for _that_ (or making it the default).

> > > Now, Richard suggested doing something like:
> > >
> > >  1) inline asm ("...")
> >
> > What would the semantics of this be?
>
> The size of the inline asm wouldn't be counted towards the inliner size
> limits (or be counted as "1").

That sounds like a good option.

> > I don't like 2) either.  But 1) looks interesting, depends what its
> > semantics would be?  "Don't count this insn's size for inlining decisions",
> > maybe?
>
> TBH, I like the inline asm (...) suggestion most currently, but what if we
> want to add more attributes to asms?  We could add further special
> keywords to the clobber list:
>   asm ("...." : : : "cc,memory,inline");
> sure, it might seem strange to "clobber" inline, but if we reinterpret the
> clobber list as arbitrary set of attributes for this asm, it'd be fine.

All of a targets register names and alternative register names are
allowed in the clobber list.  Will that never conflict with an attribute
name?  We already *have* syntax for specifying attributes on an asm (on
*any* statement even), so mixing these two things has no advantage.

Both "cc" and "memory" have their own problems of course, adding more
things to this just feels bad.  It may not be so bad ;-)

> > Another option is to just force inlining for those few functions where
> > GCC currently makes an inlining decision you don't like.  Or are there
> > more than a few?
>
> I think the examples I saw from Boris were all indirect inlines:
>
>   static inline void foo() { asm("large-looking-but-small-asm"); }
>   static void bar1() { ... foo() ... }
>   static void bar2() { ... foo() ... }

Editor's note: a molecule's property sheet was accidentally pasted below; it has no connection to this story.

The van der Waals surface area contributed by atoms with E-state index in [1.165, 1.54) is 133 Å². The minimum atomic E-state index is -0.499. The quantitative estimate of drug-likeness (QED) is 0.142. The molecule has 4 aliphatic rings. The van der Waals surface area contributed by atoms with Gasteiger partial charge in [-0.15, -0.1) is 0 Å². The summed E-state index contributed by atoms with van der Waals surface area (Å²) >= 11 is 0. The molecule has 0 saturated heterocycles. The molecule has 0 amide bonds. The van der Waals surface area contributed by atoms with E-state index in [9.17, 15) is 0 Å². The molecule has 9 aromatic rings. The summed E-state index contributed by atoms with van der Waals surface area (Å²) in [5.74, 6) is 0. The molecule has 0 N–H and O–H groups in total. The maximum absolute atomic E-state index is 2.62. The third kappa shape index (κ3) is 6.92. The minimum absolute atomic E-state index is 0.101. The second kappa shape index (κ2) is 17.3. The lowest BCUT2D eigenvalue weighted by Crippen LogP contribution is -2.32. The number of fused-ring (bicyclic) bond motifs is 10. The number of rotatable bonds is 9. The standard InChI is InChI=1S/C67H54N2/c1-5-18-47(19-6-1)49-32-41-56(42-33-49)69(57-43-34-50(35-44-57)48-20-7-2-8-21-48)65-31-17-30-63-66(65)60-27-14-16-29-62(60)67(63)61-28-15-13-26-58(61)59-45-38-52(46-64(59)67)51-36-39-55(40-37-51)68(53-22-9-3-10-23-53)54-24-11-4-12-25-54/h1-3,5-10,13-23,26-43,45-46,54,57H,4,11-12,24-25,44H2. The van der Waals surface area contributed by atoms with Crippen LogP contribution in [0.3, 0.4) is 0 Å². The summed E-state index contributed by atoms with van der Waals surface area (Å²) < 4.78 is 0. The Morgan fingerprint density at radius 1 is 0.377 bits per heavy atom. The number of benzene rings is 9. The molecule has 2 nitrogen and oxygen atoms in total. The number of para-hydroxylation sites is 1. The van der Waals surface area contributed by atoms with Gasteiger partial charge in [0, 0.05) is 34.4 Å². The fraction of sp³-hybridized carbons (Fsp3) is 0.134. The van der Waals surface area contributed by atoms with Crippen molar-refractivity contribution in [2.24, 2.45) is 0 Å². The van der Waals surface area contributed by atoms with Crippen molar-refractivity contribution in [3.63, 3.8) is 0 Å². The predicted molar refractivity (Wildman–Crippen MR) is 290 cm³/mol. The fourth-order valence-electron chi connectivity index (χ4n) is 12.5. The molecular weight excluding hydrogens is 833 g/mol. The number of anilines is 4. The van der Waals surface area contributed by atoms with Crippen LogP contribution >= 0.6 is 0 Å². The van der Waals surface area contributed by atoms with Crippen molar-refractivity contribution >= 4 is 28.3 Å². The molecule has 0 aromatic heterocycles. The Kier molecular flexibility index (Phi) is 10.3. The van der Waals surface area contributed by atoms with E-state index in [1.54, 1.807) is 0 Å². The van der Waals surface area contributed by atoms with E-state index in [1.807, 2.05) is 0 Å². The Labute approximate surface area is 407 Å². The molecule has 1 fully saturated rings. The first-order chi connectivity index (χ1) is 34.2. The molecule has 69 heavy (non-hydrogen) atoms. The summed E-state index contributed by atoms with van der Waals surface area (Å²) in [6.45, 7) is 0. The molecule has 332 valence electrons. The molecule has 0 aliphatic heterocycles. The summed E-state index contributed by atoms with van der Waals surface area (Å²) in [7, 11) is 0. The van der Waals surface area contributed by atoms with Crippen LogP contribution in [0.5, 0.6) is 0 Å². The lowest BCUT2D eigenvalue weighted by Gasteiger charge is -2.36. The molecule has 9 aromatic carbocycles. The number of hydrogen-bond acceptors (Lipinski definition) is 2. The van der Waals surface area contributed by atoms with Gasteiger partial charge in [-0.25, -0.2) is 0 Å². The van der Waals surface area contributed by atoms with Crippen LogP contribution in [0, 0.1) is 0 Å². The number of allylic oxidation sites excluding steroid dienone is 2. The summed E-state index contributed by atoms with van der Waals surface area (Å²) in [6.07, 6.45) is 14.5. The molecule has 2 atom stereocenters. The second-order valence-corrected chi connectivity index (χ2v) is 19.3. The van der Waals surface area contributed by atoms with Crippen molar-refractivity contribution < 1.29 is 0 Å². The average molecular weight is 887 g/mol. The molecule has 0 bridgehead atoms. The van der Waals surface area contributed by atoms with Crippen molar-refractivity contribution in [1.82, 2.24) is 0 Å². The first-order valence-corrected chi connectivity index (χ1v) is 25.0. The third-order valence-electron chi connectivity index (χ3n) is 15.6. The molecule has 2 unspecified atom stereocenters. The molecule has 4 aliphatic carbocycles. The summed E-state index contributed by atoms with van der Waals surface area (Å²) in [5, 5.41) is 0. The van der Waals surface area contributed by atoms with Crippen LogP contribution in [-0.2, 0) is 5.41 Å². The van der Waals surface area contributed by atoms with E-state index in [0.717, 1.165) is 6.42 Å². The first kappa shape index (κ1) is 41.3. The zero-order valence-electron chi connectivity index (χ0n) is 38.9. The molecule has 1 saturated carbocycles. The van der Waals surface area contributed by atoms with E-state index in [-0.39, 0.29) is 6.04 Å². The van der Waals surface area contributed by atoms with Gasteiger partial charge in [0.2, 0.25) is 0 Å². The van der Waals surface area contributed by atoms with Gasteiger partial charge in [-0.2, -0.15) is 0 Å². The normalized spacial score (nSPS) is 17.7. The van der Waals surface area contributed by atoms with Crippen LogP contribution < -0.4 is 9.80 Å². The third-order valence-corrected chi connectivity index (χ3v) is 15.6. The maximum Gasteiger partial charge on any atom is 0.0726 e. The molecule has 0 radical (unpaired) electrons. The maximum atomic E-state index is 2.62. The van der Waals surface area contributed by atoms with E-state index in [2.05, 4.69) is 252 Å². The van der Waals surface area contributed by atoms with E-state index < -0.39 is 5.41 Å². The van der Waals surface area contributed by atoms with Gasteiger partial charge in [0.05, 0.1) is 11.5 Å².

>   void goo (void) { bar1(); }  // bar1 should have been inlined
>
> So, while the immediate asm user was marked as always inline that in turn
> caused users of it to become non-inlined.  I'm assuming the kernel guys
> did proper measurements that they _really_ get some non-trivial speed
> benefit by inlining bar1/bar2, but for some reasons (I didn't inquire)
> didn't want to mark them all as inline as well.

Yeah that makes sense, like if this happens with the fixup stuff, it will
quickly spiral out of control.


Segher
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Re: PROPOSAL: Extend inline asm syntax with size spec

Richard Biener
In reply to this post by Nadav Amit
On Sun, 7 Oct 2018, Nadav Amit wrote:

> at 9:46 AM, Richard Biener <[hidden email]> wrote:
>
> > On October 7, 2018 6:09:30 PM GMT+02:00, Nadav Amit <[hidden email]> wrote:
> >> at 2:18 AM, Borislav Petkov <[hidden email]> wrote:
> >>
> >>> Hi people,
> >>>
> >>> this is an attempt to see whether gcc's inline asm heuristic when
> >>> estimating inline asm statements' cost for better inlining can be
> >>> improved.
> >>>
> >>> AFAIU, the problematic arises when one ends up using a lot of inline
> >>> asm statements in the kernel but due to the inline asm cost
> >> estimation
> >>> heuristic which counts lines, I think, for example like in this here
> >>> macro: